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Mol Microbiol. 2004 Jan;51(1):215-25.

Lack of O-antigen is essential for plasminogen activation by Yersinia pestis and Salmonella enterica.

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1
Division of General Microbiology, Department of Biosciences, FIN-00014 University of Helsinki, Helsinki, Finland.

Abstract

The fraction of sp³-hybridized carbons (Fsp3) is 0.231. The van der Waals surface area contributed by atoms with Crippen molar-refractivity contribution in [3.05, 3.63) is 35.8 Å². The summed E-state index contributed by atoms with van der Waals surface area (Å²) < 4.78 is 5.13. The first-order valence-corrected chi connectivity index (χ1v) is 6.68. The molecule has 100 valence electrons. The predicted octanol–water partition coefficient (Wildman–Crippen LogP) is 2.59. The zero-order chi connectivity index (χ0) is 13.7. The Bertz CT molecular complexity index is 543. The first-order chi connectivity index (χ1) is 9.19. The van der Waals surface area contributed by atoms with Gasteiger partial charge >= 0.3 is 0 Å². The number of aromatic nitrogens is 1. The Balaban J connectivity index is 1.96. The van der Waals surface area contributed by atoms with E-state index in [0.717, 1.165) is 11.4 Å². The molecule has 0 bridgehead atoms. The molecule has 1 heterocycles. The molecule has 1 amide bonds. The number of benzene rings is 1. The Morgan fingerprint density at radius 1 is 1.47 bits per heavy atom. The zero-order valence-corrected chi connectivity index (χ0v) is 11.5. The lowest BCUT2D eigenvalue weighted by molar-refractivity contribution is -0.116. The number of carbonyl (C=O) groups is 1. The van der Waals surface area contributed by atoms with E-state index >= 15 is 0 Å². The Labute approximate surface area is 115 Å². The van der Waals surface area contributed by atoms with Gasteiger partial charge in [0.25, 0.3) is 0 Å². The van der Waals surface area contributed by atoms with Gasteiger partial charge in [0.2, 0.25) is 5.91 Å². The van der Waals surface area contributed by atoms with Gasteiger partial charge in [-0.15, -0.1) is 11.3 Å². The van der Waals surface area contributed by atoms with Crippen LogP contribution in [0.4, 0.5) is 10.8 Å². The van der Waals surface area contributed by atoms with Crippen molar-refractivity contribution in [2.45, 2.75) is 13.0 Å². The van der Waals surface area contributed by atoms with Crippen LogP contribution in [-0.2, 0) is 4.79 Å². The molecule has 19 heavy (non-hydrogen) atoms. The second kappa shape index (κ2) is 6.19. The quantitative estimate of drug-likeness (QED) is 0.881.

The O-antigen of lipopolysaccharide (LPS) is a virulence factor in enterobacterial infections, and the advantage of its genetic loss in the lethal pathogen Yersinia pestis has remained unresolved. Y. pestis and Salmonella enterica express beta-barrel surface proteases of the omptin family that activate human plasminogen. Plasminogen activation is central in pathogenesis of plague but has not, however, been found to be important in diarrhoeal disease. We observed that the presence of O-antigen repeats on wild-type or recombinant S. enterica, Yersinia pseudotuberculosis or Escherichia coli prevents plasminogen activation by PgtE of S. enterica and Pla of Y. pestis; the O-antigen did not affect incorporation of the omptins into the bacterial outer membrane. Purified His6-Pla was successfully reconstituted with rough LPS but remained inactive after reconstitution with smooth LPS. Expression of smooth LPS prevented Pla-mediated adhesion of recombinant E. coli to basement membrane as well as invasion into human endothelial cells. Similarly, the presence of an O-antigen prevented PgtE-mediated bacterial adhesion to basement membrane. Substitution of Arg-138 and Arg-171 of the motif for protein binding to lipid A 4'-phosphate abolished proteolytic activity but not membrane translocation of PgtE, indicating dependence of omptin activity on a specific interaction with lipid A. The results suggest that Pla and PgtE require LPS for activity and that the O-antigen sterically prevents recognition of large-molecular-weight substrates. Loss of O-antigen facilitates Pla functions and invasiveness of Y. pestis; on the other hand, smooth LPS renders plasminogen activator cryptic in S. enterica.

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